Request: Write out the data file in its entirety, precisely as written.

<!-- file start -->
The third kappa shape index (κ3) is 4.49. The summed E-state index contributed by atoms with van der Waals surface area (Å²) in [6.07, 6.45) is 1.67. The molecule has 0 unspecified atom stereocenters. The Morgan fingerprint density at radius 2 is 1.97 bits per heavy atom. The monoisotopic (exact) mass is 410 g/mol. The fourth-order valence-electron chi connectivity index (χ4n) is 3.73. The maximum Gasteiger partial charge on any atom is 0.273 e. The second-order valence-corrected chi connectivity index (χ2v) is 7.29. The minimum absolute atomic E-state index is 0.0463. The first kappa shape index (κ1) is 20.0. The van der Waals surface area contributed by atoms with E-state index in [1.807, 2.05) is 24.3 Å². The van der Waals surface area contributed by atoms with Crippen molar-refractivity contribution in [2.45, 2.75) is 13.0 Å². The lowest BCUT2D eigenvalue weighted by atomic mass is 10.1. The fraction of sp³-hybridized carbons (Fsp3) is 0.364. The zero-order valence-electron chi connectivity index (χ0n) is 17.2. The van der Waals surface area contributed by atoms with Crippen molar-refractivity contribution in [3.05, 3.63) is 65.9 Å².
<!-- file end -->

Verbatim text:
The third kappa shape index (κ3) is 4.49. The summed E-state index contributed by atoms with van der Waals surface area (Å²) in [6.07, 6.45) is 1.67. The molecule has 0 unspecified atom stereocenters. The Morgan fingerprint density at radius 2 is 1.97 bits per heavy atom. The monoisotopic (exact) mass is 410 g/mol. The fourth-order valence-electron chi connectivity index (χ4n) is 3.73. The maximum Gasteiger partial charge on any atom is 0.273 e. The second-order valence-corrected chi connectivity index (χ2v) is 7.29. The minimum absolute atomic E-state index is 0.0463. The first kappa shape index (κ1) is 20.0. The van der Waals surface area contributed by atoms with E-state index in [1.807, 2.05) is 24.3 Å². The van der Waals surface area contributed by atoms with Crippen molar-refractivity contribution in [2.45, 2.75) is 13.0 Å². The lowest BCUT2D eigenvalue weighted by atomic mass is 10.1. The fraction of sp³-hybridized carbons (Fsp3) is 0.364. The zero-order valence-electron chi connectivity index (χ0n) is 17.2. The van der Waals surface area contributed by atoms with Crippen molar-refractivity contribution in [3.05, 3.63) is 65.9 Å².